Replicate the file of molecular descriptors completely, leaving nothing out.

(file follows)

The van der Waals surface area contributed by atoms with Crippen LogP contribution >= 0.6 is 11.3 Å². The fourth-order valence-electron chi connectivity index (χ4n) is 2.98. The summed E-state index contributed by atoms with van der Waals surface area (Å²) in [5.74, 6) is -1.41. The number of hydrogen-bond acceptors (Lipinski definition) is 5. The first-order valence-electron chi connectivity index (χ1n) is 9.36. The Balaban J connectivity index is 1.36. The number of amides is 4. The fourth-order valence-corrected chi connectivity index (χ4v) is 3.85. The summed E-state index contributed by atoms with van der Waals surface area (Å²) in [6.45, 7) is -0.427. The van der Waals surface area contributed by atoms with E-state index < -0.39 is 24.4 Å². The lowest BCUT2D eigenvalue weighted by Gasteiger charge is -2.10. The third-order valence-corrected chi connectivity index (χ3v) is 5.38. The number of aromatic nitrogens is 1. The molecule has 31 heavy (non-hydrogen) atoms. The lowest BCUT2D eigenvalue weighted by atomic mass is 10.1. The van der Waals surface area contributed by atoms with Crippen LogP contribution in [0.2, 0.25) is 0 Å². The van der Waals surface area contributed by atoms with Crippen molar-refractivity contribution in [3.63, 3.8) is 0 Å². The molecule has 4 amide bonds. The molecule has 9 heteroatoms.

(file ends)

The van der Waals surface area contributed by atoms with Crippen LogP contribution >= 0.6 is 11.3 Å². The fourth-order valence-electron chi connectivity index (χ4n) is 2.98. The summed E-state index contributed by atoms with van der Waals surface area (Å²) in [5.74, 6) is -1.41. The number of hydrogen-bond acceptors (Lipinski definition) is 5. The first-order valence-electron chi connectivity index (χ1n) is 9.36. The Balaban J connectivity index is 1.36. The number of amides is 4. The fourth-order valence-corrected chi connectivity index (χ4v) is 3.85. The summed E-state index contributed by atoms with van der Waals surface area (Å²) in [6.45, 7) is -0.427. The van der Waals surface area contributed by atoms with E-state index < -0.39 is 24.4 Å². The lowest BCUT2D eigenvalue weighted by Gasteiger charge is -2.10. The third-order valence-corrected chi connectivity index (χ3v) is 5.38. The number of aromatic nitrogens is 1. The molecule has 31 heavy (non-hydrogen) atoms. The lowest BCUT2D eigenvalue weighted by atomic mass is 10.1. The van der Waals surface area contributed by atoms with Crippen LogP contribution in [0.2, 0.25) is 0 Å². The van der Waals surface area contributed by atoms with Crippen molar-refractivity contribution in [3.63, 3.8) is 0 Å². The molecule has 4 amide bonds. The molecule has 9 heteroatoms.